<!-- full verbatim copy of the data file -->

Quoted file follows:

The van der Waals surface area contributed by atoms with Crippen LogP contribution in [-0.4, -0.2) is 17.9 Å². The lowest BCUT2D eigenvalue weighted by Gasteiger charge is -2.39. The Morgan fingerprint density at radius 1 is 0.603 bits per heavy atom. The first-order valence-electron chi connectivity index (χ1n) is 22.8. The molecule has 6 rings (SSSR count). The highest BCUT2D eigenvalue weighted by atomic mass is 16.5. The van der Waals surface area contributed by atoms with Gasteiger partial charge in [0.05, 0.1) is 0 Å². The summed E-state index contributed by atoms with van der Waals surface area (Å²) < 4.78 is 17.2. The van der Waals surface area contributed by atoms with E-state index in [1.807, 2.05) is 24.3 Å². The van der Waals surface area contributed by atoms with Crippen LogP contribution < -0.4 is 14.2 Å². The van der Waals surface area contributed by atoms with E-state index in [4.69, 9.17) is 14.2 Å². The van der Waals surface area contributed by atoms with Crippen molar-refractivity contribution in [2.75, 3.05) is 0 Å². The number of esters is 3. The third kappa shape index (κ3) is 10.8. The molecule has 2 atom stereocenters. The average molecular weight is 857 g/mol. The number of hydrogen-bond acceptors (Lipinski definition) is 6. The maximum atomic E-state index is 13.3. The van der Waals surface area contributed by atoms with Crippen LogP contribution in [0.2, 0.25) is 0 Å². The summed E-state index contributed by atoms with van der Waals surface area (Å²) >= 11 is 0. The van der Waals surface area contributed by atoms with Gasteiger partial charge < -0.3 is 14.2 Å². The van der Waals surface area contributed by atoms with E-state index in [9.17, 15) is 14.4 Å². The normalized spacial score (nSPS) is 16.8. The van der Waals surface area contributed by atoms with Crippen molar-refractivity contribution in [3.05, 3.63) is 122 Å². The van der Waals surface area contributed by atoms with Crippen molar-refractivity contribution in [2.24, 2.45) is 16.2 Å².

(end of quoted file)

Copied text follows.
The van der Waals surface area contributed by atoms with Crippen LogP contribution in [-0.4, -0.2) is 17.9 Å². The lowest BCUT2D eigenvalue weighted by Gasteiger charge is -2.39. The Morgan fingerprint density at radius 1 is 0.603 bits per heavy atom. The first-order valence-electron chi connectivity index (χ1n) is 22.8. The molecule has 6 rings (SSSR count). The highest BCUT2D eigenvalue weighted by atomic mass is 16.5. The van der Waals surface area contributed by atoms with Gasteiger partial charge in [0.05, 0.1) is 0 Å². The summed E-state index contributed by atoms with van der Waals surface area (Å²) < 4.78 is 17.2. The van der Waals surface area contributed by atoms with E-state index in [1.807, 2.05) is 24.3 Å². The van der Waals surface area contributed by atoms with Crippen LogP contribution < -0.4 is 14.2 Å². The van der Waals surface area contributed by atoms with E-state index in [4.69, 9.17) is 14.2 Å². The van der Waals surface area contributed by atoms with Crippen molar-refractivity contribution in [2.75, 3.05) is 0 Å². The number of esters is 3. The third kappa shape index (κ3) is 10.8. The molecule has 2 atom stereocenters. The average molecular weight is 857 g/mol. The number of hydrogen-bond acceptors (Lipinski definition) is 6. The maximum atomic E-state index is 13.3. The van der Waals surface area contributed by atoms with Crippen LogP contribution in [0.2, 0.25) is 0 Å². The summed E-state index contributed by atoms with van der Waals surface area (Å²) >= 11 is 0. The van der Waals surface area contributed by atoms with Gasteiger partial charge < -0.3 is 14.2 Å². The van der Waals surface area contributed by atoms with E-state index in [9.17, 15) is 14.4 Å². The normalized spacial score (nSPS) is 16.8. The van der Waals surface area contributed by atoms with Crippen molar-refractivity contribution in [3.05, 3.63) is 122 Å². The van der Waals surface area contributed by atoms with Crippen molar-refractivity contribution in [2.24, 2.45) is 16.2 Å².